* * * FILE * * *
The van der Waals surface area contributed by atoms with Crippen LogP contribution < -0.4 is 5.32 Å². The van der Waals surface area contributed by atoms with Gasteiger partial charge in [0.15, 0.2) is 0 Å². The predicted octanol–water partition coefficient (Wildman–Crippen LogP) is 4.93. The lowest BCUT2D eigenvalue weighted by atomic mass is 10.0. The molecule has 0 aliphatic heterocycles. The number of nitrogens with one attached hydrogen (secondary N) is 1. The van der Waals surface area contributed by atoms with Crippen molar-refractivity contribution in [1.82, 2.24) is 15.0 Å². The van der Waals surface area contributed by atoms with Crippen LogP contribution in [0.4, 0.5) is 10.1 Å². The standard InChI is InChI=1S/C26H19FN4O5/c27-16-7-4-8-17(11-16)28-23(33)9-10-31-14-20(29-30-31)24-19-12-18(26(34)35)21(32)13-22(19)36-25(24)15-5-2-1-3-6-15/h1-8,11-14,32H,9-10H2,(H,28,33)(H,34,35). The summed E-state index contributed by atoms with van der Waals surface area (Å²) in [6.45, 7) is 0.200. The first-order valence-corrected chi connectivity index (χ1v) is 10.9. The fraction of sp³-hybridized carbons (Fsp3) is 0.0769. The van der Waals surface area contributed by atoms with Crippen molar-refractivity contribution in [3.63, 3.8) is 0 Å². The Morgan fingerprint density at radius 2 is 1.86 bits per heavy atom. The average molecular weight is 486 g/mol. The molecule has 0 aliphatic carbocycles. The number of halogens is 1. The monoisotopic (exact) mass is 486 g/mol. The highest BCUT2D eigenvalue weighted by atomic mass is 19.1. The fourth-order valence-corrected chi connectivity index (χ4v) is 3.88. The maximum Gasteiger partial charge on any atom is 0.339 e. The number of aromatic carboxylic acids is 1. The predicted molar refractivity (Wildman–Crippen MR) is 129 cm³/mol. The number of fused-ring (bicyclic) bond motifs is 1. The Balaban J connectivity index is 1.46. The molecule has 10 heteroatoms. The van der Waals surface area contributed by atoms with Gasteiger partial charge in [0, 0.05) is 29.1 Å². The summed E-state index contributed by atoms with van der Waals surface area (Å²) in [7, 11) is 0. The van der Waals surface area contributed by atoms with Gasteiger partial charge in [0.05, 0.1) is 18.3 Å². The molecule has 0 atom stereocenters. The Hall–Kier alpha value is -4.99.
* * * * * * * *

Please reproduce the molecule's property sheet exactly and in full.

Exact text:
The van der Waals surface area contributed by atoms with Crippen LogP contribution < -0.4 is 5.32 Å². The van der Waals surface area contributed by atoms with Gasteiger partial charge in [0.15, 0.2) is 0 Å². The predicted octanol–water partition coefficient (Wildman–Crippen LogP) is 4.93. The lowest BCUT2D eigenvalue weighted by atomic mass is 10.0. The molecule has 0 aliphatic heterocycles. The number of nitrogens with one attached hydrogen (secondary N) is 1. The van der Waals surface area contributed by atoms with Crippen molar-refractivity contribution in [1.82, 2.24) is 15.0 Å². The van der Waals surface area contributed by atoms with Crippen LogP contribution in [0.4, 0.5) is 10.1 Å². The standard InChI is InChI=1S/C26H19FN4O5/c27-16-7-4-8-17(11-16)28-23(33)9-10-31-14-20(29-30-31)24-19-12-18(26(34)35)21(32)13-22(19)36-25(24)15-5-2-1-3-6-15/h1-8,11-14,32H,9-10H2,(H,28,33)(H,34,35). The summed E-state index contributed by atoms with van der Waals surface area (Å²) in [6.45, 7) is 0.200. The first-order valence-corrected chi connectivity index (χ1v) is 10.9. The fraction of sp³-hybridized carbons (Fsp3) is 0.0769. The van der Waals surface area contributed by atoms with Crippen molar-refractivity contribution in [3.63, 3.8) is 0 Å². The Morgan fingerprint density at radius 2 is 1.86 bits per heavy atom. The average molecular weight is 486 g/mol. The molecule has 0 aliphatic carbocycles. The number of halogens is 1. The monoisotopic (exact) mass is 486 g/mol. The highest BCUT2D eigenvalue weighted by atomic mass is 19.1. The fourth-order valence-corrected chi connectivity index (χ4v) is 3.88. The maximum Gasteiger partial charge on any atom is 0.339 e. The number of aromatic carboxylic acids is 1. The predicted molar refractivity (Wildman–Crippen MR) is 129 cm³/mol. The number of fused-ring (bicyclic) bond motifs is 1. The Balaban J connectivity index is 1.46. The molecule has 10 heteroatoms. The van der Waals surface area contributed by atoms with Gasteiger partial charge in [0, 0.05) is 29.1 Å². The summed E-state index contributed by atoms with van der Waals surface area (Å²) in [7, 11) is 0. The van der Waals surface area contributed by atoms with Gasteiger partial charge in [0.05, 0.1) is 18.3 Å². The molecule has 0 atom stereocenters. The Hall–Kier alpha value is -4.99.